I worked with a graphic designer to produce an ad recently (copywriting being one of the “other projects as assigned” that keeps my working life exciting). When I asked her for a design that felt “organic,” she replied, “I don’t know what that word means in this context.”
She could tell I meant something, but she wasn’t sure what. I loved that instead of sneaking off to the dictionary, she asked me about it. Talking about what words mean is a fun part of my job. Webster’s New World College Dictionary sits at my elbow because I consult its wisdom daily.
But when it comes to what words mean in conversation, the dictionary provides only so much insight. The rest is all about context, isn’t it? Webster’s defines “organic,” but that wouldn’t tell her much about what I meant by the word, in terms of a design for this ad. So I thought her question was not only interesting and self-aware, but aptly phrased. Context is key.
By “organic,” I intended to imply a color scheme found in nature; more specifically, the greens and browns of a forest rather than the hot hues of a flower garden. I had in mind nature’s organized disorder, where patterns can be subtle and complicated. I also meant curves rather than straight lines. I see the manmade environment as linear, whereas the natural environment comprises sinuous, curvaceous elements. Even a tree trunk has subtle bends. Branches break up the trunk’s linearity, and leaves soften the edges. Also, that tree trunk and those branches and leaves are all connected.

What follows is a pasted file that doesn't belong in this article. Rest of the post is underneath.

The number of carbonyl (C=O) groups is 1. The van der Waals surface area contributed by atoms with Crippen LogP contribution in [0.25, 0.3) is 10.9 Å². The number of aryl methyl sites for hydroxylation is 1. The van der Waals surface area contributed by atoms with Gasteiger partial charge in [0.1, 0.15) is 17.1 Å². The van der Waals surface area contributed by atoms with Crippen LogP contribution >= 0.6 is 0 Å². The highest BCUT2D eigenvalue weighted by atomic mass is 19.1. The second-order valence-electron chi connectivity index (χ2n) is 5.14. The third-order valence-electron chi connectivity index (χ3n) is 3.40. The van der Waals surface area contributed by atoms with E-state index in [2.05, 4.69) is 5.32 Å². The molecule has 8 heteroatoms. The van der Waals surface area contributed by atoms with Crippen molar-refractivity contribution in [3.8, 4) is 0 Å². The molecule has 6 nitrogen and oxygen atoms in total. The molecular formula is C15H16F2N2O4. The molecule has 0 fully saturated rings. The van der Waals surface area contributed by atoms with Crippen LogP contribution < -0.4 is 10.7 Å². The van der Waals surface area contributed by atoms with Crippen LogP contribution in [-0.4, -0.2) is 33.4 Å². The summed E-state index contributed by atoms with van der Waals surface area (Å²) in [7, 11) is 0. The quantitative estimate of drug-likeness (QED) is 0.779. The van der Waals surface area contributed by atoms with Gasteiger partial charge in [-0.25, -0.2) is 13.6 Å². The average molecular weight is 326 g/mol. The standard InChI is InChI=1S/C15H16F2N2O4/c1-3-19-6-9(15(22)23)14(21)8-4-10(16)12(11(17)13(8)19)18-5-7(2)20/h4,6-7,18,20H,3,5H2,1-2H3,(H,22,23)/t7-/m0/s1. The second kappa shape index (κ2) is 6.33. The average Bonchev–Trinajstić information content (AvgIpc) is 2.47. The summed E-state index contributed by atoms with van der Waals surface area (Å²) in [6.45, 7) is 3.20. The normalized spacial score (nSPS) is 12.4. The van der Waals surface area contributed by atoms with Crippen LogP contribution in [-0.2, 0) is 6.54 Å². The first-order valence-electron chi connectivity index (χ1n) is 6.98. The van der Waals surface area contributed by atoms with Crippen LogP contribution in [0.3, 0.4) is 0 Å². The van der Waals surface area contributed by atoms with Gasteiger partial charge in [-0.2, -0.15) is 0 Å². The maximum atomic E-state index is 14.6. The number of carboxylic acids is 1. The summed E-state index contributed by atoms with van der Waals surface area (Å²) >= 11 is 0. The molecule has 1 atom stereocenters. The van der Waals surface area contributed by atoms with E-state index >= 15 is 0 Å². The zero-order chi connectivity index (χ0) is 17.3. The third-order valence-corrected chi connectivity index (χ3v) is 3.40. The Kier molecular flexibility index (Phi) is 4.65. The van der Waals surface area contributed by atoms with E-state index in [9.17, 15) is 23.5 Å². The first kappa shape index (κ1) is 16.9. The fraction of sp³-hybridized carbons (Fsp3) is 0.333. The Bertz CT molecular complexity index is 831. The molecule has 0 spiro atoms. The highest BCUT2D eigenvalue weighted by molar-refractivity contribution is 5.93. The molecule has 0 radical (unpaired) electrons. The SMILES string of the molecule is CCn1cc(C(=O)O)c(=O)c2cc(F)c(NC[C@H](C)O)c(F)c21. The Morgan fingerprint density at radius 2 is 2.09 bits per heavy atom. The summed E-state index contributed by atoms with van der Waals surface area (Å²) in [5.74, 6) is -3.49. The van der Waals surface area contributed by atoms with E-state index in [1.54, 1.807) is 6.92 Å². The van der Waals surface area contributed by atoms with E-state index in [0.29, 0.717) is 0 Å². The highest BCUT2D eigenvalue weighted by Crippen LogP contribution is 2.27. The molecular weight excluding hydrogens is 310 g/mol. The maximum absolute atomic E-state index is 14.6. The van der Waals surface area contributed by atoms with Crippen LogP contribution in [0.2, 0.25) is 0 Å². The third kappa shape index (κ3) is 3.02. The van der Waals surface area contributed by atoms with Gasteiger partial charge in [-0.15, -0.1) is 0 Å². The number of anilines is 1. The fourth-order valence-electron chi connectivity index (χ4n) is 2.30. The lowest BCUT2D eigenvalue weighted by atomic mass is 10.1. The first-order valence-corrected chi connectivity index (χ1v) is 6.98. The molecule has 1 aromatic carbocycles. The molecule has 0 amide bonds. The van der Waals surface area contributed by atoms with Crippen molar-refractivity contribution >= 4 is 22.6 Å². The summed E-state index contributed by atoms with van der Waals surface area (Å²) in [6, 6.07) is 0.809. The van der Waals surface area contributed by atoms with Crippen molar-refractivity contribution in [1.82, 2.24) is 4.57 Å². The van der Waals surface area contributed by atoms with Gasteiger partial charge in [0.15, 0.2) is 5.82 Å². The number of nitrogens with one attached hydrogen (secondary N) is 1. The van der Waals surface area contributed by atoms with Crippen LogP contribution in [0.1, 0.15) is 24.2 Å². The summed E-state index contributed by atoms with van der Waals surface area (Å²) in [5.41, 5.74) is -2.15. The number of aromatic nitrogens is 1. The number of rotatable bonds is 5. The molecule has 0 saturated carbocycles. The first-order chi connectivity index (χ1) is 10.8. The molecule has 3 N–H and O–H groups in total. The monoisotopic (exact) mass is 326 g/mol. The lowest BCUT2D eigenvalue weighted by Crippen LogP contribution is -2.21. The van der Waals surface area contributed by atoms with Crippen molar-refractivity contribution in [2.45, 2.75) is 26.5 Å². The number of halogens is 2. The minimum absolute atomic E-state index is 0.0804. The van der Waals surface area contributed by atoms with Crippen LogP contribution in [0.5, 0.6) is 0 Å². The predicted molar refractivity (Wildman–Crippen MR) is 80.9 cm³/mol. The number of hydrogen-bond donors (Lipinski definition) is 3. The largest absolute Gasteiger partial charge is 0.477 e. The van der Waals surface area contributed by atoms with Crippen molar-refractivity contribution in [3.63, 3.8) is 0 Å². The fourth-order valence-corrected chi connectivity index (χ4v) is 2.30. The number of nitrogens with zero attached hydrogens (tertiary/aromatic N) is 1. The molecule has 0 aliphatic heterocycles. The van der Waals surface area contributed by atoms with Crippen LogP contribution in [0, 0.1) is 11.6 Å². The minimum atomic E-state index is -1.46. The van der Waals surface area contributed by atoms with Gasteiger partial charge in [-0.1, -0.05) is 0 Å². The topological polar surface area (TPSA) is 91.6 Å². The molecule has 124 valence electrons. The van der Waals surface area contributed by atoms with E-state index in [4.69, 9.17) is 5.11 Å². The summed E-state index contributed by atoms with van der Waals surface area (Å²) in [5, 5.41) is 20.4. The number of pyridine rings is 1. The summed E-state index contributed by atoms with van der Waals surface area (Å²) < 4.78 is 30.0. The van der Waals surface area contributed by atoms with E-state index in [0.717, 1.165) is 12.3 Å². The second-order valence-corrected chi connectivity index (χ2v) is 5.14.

So when I suggested the ad should feel “organic,” I meant quite a few things. It would rely on a palette of greens and browns, there would be curves and a sense of softness, and the elements of the ad (headline, text, call to action, photo, logo) would relate to one another via subtle patterns and connections.
If we’d gone to the dictionary to agree on the definition, our ad would have been “made up of systematically related parts; organized,” which conveys a little of what I was thinking, but only a little. It may have had “the characteristics of living organisms,” though I’m not sure how. That’s all the help Webster’s would have given us.
Looking at how much richer than Webster’s my definition of “organic” is, I see this is a word I like, one with positive connotations. I can’t think if anything negative I identify with “organic.” It’s also interesting that much of what I meant by “organic” is included in the dictionary’s definition of “natural.”
Look it up.